College/Department: College of Engineering
Repeat Status: Not repeatable for credit
Prerequisites: CS 510 [Min Grade: C] or CS 583 [Min Grade: C]

CS 520 Computer Science Foundations 3.0 Credits

Survey of basic mathematics concepts needed for the study of computer science at the graduate level: induction, iteration, recursion; analysis of program running time; elementary probability and combinatorics; relations, graphs and trees; regular expressions and finite automata; propositional and predicate logic.

College/Department: College of Engineering
Repeat Status: Not repeatable for credit

CS 521 Data Structures and Algorithms I 3.0 Credits

Techniques for analyzing algorithms: asymptotic notation, recurrences, and correctness of algorithms; divide and conquer: quick sort, merger sort, median and order statistics; elementary data structures: hashing, binary heaps, binary search trees, balanced search trees; graph algorithms: Depth and Breadth first searches, connected components, minimum spanning trees, shortest paths in graphs.

College/Department: College of Engineering
Repeat Status: Not repeatable for credit

CS 522 Data Structures and Algorithms II 3.0 Credits

Discussion of algorithm design techniques, augmented data structures including Binomial and Fibonacci heaps and Splay tree; Amortized analysis of data structures, topics in pattern and string matching, network flow problem, matching in bipartite graphs, and topics in complexity theory including reduction and NP-completeness, and approximation algorithms.

College/Department: College of Engineering
Repeat Status: Not repeatable for credit
Prerequisites: CS 521 [Min Grade: C]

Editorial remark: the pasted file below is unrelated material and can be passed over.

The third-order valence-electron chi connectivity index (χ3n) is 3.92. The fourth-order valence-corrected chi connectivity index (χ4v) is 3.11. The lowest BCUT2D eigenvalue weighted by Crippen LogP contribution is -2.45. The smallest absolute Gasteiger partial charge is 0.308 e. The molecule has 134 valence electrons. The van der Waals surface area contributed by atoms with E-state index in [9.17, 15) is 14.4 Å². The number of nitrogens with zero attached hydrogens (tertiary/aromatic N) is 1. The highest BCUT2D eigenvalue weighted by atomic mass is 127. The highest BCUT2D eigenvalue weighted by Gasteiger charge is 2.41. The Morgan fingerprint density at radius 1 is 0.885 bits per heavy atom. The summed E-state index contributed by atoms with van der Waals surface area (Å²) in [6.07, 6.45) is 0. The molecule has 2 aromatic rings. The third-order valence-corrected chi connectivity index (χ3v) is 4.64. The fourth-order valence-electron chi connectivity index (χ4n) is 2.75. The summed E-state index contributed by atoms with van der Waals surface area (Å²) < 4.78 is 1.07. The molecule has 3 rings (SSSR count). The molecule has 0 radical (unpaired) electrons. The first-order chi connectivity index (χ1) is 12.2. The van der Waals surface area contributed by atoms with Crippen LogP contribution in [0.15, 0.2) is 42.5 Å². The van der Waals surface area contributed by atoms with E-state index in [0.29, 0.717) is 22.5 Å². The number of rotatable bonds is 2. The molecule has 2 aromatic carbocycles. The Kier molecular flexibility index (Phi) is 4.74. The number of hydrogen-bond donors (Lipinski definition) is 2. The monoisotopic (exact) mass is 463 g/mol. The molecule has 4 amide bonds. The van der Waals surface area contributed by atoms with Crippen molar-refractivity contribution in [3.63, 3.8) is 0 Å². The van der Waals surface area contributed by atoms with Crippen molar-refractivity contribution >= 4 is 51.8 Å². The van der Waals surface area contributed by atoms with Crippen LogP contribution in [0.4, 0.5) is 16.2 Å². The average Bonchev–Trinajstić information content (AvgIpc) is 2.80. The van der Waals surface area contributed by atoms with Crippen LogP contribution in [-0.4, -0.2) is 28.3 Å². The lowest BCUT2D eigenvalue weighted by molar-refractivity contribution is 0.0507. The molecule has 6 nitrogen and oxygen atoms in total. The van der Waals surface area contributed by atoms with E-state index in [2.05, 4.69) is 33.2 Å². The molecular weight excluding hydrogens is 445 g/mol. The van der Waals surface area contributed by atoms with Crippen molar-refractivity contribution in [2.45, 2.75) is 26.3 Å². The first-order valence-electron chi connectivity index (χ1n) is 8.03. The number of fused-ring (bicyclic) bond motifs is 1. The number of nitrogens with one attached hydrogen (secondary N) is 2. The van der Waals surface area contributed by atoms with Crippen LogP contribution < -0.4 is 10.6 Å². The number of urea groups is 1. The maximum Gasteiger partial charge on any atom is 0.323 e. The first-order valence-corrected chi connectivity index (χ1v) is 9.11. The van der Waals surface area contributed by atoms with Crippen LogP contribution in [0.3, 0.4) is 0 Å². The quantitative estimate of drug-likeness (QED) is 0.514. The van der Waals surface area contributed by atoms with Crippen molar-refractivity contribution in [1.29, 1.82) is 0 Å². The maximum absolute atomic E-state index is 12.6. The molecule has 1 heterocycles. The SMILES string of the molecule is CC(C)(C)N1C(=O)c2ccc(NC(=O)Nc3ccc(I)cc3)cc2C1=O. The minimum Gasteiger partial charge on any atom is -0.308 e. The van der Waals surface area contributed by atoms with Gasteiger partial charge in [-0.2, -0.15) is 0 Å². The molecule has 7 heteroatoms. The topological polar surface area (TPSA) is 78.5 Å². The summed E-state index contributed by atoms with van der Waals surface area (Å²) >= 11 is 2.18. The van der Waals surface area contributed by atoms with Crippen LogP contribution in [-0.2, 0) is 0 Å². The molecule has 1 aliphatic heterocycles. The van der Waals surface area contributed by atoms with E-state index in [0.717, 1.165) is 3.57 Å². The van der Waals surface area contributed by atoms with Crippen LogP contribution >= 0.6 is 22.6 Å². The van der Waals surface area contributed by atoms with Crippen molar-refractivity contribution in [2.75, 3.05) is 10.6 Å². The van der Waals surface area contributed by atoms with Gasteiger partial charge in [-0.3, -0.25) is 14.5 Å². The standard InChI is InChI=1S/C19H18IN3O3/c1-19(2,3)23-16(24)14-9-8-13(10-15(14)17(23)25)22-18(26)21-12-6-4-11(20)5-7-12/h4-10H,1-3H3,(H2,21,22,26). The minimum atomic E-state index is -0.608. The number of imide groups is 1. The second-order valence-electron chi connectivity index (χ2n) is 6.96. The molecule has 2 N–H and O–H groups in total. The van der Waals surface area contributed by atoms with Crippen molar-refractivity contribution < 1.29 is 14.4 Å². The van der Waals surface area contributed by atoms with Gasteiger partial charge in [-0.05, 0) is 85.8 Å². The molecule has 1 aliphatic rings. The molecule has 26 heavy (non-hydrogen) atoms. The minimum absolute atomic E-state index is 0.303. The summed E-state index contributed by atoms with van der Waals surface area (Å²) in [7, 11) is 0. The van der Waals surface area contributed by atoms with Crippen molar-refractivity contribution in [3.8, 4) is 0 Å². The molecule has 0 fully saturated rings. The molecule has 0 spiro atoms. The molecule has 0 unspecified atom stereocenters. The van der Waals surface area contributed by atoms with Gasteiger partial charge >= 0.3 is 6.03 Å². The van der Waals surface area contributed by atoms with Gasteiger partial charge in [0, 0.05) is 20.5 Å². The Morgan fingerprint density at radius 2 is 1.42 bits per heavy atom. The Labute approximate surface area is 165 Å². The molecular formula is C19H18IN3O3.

CS 525 Theory of Computation 3.0 Credits

Theory of computation introduces basic mathematical models of computation and the finite representation of infinite objects. These topics covered in the course include: finite automata and regular languages, context free languages, Turning machines, Partial recursive functions, Church's Thesis, undecidability, reducibility and completeness, and time complexity.

College/Department: College of Engineering
Repeat Status: Not repeatable for credit
Prerequisites: CS 521 [Min Grade: C]

CS 530 Developing User Interfaces 3.0 Credits

This course examines the implementation of multimodal user interfaces within the context of interface design and evaluation. The course involves both practice implementing interfaces using current technologies and study of topical issues such as rapid prototyping, advanced input, and assistive technology.

College/Department: College of Engineering
Repeat Status: Not repeatable for credit

CS 536 Computer Graphics 3.0 Credits

An introduction to the basic concepts of computer graphics, including the graphics pipeline, 2D drawing, 3D viewing, mathematical representations of objects (lines, curves, surfaces and solids), color, and how these concepts are implemented.

College/Department: College of Engineering
Repeat Status: Not repeatable for credit

CS 540 High Performance Computing 3.0 Credits

Covers basic von Neumann architectural concepts involving memory organization, instruction, and data representations, including computer number systems, assembler and linker operations, character codes, floating point numbers, IEEE standard, subroutines and coroutines, macros, traps and interrupts, and overview of virtual memory concepts. Includes assembly language programming and laboratory exercises.

College/Department: College of Engineering
Repeat Status: Not repeatable for credit

CS 543 Operating Systems 3.0 Credits

Covers the classical internal algorithms and structures of operating systems, including CPU scheduling, memory management, and device management. Considers the unifying concept of the operating system as a collection of cooperating sequential processes. Covers topics including file systems, virtual memory, disk request scheduling, concurrent processes, deadlocks, security, and integrity.

College/Department: College of Engineering
Repeat Status: Not repeatable for credit

CS 544 Computer Networks 3.0 Credits

To examine computer networks using networking models (TCPIIP, OSI and ATM) and break down computer networking, examine each layer and its duties and responsibilities. To analyze networking protocols and understand the design. To use the Internet and other example protocols to illustrate the theory and operation of each layer.

College/Department: College of Engineering
Repeat Status: Not repeatable for credit

CS 550 Programming Languages 3.0 Credits